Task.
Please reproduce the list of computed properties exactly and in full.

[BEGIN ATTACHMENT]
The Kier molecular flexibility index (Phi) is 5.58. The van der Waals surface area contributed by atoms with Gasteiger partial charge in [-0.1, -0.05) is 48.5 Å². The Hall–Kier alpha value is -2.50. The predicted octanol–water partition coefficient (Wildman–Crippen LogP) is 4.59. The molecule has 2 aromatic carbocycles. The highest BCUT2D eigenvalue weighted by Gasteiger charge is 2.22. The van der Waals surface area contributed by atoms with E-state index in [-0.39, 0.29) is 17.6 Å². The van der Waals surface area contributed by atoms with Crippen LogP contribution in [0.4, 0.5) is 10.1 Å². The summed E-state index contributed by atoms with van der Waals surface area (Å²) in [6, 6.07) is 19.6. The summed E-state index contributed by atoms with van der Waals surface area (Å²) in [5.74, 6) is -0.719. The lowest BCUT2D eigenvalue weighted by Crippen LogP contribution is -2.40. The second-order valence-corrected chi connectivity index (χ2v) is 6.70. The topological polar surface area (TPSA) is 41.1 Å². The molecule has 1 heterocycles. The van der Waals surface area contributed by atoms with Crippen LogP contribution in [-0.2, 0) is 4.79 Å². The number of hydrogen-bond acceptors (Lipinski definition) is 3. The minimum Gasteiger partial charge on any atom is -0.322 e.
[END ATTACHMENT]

The Kier molecular flexibility index (Phi) is 5.58. The van der Waals surface area contributed by atoms with Gasteiger partial charge in [-0.1, -0.05) is 48.5 Å². The Hall–Kier alpha value is -2.50. The predicted octanol–water partition coefficient (Wildman–Crippen LogP) is 4.59. The molecule has 2 aromatic carbocycles. The highest BCUT2D eigenvalue weighted by Gasteiger charge is 2.22. The van der Waals surface area contributed by atoms with E-state index in [-0.39, 0.29) is 17.6 Å². The van der Waals surface area contributed by atoms with Crippen LogP contribution in [0.4, 0.5) is 10.1 Å². The summed E-state index contributed by atoms with van der Waals surface area (Å²) in [6, 6.07) is 19.6. The summed E-state index contributed by atoms with van der Waals surface area (Å²) in [5.74, 6) is -0.719. The lowest BCUT2D eigenvalue weighted by Crippen LogP contribution is -2.40. The second-order valence-corrected chi connectivity index (χ2v) is 6.70. The topological polar surface area (TPSA) is 41.1 Å². The molecule has 1 heterocycles. The van der Waals surface area contributed by atoms with Crippen LogP contribution in [-0.2, 0) is 4.79 Å². The number of hydrogen-bond acceptors (Lipinski definition) is 3. The minimum Gasteiger partial charge on any atom is -0.322 e.